It used to be that at least a disaster could unite Congress to think beyond party politics. But we are living in a time where extreme measures are used every day. The threat of a government shutdown is seen as negotiating leverage. Threat of filibuster has gone from a rare event to a routine parliamentary procedure.

John Avlon
John Avlon

There is no question why Washington is broken. The two parties have become so polarized they seem unable to reason together. Special interests threaten to eclipse the national interest.

Hyper-partisanship is hurting our country because it is stopping us from being able to solve the serious problems we face.

That was the unambiguous message Standard & Poor's sent the United States with its downgrade in August that specifically cited an atmosphere of partisan gamesmanship. It was echoed by Federal Reserve Chairman Ben Bernanke -- a Bush and Obama appointee -- in remarks at the Jackson Hole conference in Wyoming. We have a political crisis, which is compounding the fiscal crisis.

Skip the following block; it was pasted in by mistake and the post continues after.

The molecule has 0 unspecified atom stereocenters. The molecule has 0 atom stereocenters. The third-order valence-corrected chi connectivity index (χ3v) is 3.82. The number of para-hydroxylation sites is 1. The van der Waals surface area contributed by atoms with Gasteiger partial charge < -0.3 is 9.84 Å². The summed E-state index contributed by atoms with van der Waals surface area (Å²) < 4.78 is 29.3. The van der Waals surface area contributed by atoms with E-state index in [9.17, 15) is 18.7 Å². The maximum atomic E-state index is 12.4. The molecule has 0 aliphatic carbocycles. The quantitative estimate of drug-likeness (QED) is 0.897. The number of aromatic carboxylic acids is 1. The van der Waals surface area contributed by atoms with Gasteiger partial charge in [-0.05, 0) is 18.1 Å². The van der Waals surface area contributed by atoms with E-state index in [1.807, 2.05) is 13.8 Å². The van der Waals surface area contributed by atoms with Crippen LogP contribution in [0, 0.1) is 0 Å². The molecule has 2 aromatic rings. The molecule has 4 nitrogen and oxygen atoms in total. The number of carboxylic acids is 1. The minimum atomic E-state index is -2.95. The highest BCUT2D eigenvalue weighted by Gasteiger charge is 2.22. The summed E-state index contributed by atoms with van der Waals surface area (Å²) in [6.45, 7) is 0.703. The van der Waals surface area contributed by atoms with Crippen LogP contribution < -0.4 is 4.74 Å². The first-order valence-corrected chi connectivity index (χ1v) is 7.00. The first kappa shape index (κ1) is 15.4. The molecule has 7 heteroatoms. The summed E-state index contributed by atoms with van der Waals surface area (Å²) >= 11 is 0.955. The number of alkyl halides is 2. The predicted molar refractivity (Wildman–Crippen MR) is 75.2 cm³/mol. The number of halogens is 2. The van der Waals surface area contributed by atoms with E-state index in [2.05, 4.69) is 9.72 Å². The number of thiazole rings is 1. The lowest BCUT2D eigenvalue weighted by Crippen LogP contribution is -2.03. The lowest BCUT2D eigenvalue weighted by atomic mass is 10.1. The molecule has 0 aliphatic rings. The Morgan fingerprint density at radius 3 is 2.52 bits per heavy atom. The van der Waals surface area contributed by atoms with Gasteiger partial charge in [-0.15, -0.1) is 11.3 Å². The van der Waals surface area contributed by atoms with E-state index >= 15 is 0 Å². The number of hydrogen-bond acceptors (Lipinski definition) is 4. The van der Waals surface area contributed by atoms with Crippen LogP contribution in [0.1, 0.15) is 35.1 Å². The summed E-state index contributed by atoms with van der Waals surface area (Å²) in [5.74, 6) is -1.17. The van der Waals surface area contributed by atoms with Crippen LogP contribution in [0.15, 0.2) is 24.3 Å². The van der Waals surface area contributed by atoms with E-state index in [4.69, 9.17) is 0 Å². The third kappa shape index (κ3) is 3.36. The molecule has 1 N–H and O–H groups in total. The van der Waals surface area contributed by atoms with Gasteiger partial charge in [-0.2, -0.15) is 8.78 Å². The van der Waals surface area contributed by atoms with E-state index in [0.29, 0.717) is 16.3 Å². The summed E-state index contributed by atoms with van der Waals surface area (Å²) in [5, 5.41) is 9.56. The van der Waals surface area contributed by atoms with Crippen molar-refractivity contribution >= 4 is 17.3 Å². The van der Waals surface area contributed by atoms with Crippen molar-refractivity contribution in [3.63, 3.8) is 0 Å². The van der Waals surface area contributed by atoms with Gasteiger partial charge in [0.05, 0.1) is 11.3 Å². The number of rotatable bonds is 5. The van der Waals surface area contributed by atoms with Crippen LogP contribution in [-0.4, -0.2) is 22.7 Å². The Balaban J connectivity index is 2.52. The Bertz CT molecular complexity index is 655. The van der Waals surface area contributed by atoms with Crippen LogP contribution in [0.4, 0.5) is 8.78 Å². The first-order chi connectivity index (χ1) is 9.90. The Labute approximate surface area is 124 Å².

This is not an elite concern, but a problem increasingly recognized by everyday Americans far away from the Beltway.

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"Members of Congress are intelligent but they have no common sense," Darlene Swithers of Pennsylvania recently told The New York Times. "They fight too much. They should be put in a corner and take a time out and start working together as a team. I'm so sick of hearing Republicans this and Democrats that."

This is the articulation of the impulse that led 77% of Americans to tell CNN that Congress acts like "spoiled children" rather than responsible adults.